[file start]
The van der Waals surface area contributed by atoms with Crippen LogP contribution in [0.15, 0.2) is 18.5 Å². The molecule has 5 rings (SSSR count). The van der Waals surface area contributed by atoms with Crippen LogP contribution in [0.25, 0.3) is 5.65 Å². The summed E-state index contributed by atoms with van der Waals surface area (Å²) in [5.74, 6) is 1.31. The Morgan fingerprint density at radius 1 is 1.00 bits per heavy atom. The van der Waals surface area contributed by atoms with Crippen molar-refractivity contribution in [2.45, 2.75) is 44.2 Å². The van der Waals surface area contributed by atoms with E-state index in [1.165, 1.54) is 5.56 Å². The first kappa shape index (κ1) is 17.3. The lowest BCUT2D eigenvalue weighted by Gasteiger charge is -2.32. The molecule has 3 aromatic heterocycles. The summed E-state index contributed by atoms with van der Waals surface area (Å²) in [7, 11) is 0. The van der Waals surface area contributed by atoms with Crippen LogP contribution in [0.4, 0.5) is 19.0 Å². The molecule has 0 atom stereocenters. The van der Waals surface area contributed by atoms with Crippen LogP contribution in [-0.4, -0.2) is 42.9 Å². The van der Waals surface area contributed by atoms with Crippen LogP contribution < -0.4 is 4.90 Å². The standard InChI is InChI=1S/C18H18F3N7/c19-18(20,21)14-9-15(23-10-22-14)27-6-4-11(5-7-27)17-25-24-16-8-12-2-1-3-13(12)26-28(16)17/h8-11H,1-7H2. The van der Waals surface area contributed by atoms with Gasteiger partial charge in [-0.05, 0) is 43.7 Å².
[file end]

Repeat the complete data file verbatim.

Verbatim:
The van der Waals surface area contributed by atoms with Crippen LogP contribution in [0.15, 0.2) is 18.5 Å². The molecule has 5 rings (SSSR count). The van der Waals surface area contributed by atoms with Crippen LogP contribution in [0.25, 0.3) is 5.65 Å². The summed E-state index contributed by atoms with van der Waals surface area (Å²) in [5.74, 6) is 1.31. The Morgan fingerprint density at radius 1 is 1.00 bits per heavy atom. The van der Waals surface area contributed by atoms with Crippen molar-refractivity contribution in [2.45, 2.75) is 44.2 Å². The van der Waals surface area contributed by atoms with E-state index in [1.165, 1.54) is 5.56 Å². The first kappa shape index (κ1) is 17.3. The lowest BCUT2D eigenvalue weighted by Gasteiger charge is -2.32. The molecule has 3 aromatic heterocycles. The summed E-state index contributed by atoms with van der Waals surface area (Å²) in [7, 11) is 0. The van der Waals surface area contributed by atoms with Crippen LogP contribution in [0.4, 0.5) is 19.0 Å². The molecule has 0 atom stereocenters. The van der Waals surface area contributed by atoms with Crippen LogP contribution in [-0.4, -0.2) is 42.9 Å². The van der Waals surface area contributed by atoms with Crippen LogP contribution < -0.4 is 4.90 Å². The standard InChI is InChI=1S/C18H18F3N7/c19-18(20,21)14-9-15(23-10-22-14)27-6-4-11(5-7-27)17-25-24-16-8-12-2-1-3-13(12)26-28(16)17/h8-11H,1-7H2. The van der Waals surface area contributed by atoms with Gasteiger partial charge in [-0.05, 0) is 43.7 Å².